Should I Refinance My Home?
With the recent lower interest rates, many homeowners are wondering if they should refinance.
To decide if refinancing is the best option for your family, start by asking yourself these questions:
Why do you want to refinance?
There are many reasons to refinance, but here are three of the most common ones:
- Lower your interest rate and payment – This is the most popular reason. If you have a 5% interest rate or higher, it might be worth seeing if you can take advantage of the current lower interest rates, hovering below 4%, to reduce your monthly payment and overall cost of the loan.
- Shorten the term of your loan – If you have a 30-year loan, it may be advantageous to change it to a 15 or 20-year loan to pay off your mortgage sooner.
- Cash-out refinance – With home prices increasing, you might have enough equity to cash out and invest in something else, like your children’s education, a vacation home, or a new business.
Once you know why you might want to refinance, ask yourself the next question:
How much is it going to cost?
There are fees and closing costs involved in refinancing, and Lenders Network explains:
“If you were to refinance that loan into a new loan, total closing costs will run between 2%-4% of the loan amount.”
They also explain that there are options for no-cost refinance loans, but be on the lookout:
“A no-cost refinance loan is when the lender pays the closing costs for the borrower. However, you should be aware that the lender makes up this money from other aspects of the mortgage. Usually pay charging a slightly higher interest rate so they can make the money back.”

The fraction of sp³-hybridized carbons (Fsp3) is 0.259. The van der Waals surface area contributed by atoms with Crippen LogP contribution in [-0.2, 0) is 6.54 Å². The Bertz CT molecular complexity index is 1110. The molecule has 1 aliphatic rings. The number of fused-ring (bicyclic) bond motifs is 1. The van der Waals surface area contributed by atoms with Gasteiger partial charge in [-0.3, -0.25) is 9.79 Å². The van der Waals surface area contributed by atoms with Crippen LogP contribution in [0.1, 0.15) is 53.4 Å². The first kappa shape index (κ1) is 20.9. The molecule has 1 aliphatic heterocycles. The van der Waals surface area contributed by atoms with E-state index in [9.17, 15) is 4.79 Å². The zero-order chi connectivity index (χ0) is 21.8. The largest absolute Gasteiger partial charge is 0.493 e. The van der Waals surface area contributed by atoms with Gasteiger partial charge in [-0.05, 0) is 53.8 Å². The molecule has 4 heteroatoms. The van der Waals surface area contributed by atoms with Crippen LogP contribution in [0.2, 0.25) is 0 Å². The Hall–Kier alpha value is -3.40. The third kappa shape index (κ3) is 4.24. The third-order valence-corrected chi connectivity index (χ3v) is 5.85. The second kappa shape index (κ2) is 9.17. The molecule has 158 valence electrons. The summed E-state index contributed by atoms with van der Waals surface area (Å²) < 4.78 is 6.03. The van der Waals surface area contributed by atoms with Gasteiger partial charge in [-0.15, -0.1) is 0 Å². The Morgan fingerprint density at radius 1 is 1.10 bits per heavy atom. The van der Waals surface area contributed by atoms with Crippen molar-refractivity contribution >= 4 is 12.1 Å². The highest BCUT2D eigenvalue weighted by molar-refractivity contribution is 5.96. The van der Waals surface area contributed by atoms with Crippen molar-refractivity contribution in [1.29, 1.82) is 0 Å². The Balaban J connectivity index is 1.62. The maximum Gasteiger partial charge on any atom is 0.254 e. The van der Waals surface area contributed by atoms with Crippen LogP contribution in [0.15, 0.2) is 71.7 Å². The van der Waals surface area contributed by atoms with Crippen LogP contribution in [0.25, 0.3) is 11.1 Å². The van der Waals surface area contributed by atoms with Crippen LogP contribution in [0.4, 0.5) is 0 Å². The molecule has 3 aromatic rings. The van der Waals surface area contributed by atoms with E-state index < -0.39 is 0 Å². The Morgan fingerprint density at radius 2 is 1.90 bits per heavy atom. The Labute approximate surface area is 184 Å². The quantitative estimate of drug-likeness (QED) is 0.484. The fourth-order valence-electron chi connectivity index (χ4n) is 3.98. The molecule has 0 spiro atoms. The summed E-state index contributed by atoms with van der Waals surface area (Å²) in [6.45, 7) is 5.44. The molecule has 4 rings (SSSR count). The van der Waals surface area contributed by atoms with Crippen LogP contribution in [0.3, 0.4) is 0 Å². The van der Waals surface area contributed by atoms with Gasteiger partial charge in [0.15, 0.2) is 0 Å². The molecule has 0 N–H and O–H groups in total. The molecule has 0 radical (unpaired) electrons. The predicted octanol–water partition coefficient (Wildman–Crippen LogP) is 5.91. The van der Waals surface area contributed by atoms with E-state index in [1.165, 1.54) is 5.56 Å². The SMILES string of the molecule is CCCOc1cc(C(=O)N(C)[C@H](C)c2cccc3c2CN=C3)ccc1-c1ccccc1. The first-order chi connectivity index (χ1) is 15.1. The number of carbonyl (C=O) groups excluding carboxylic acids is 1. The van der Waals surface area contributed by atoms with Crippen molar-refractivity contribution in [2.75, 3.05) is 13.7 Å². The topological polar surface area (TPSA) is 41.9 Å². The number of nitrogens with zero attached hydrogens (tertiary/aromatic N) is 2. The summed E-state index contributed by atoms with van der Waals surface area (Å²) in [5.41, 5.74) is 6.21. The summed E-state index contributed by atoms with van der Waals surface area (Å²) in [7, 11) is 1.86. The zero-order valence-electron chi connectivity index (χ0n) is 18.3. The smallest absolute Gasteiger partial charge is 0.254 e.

If you’re comfortable with the costs of refinancing, then ask yourself one more question:
Is it worth it?
To answer this one, we’ll use an example. Let’s assume you have a $200,000 home loan. A 4% refinance cost will be $10,000. If you want to lower your interest rate from 6% to 4%, then refinancing is going to save you $244 per month. To break even ($10,000/$244), you need to continue owning your home for over 40 months.
Now that you know how the math shakes out, think about how much longer you’d like to own your current home. If you plan to stay for more than 3 years, then maybe it is advantageous for you to refinance.
If, however, your current home does not fulfill your present needs, you might want to consider using your potential refinance costs for a down payment on a new move-up home. You will still get a lower interest rate than the one you have on your current house, and with the equity you’ve already built, you can finally purchase the home of your dreams.
There are many opportunities for growth in the current real estate market. To find out what’s right for your family, let’s get together to help you understand your options and guide you toward the best decision.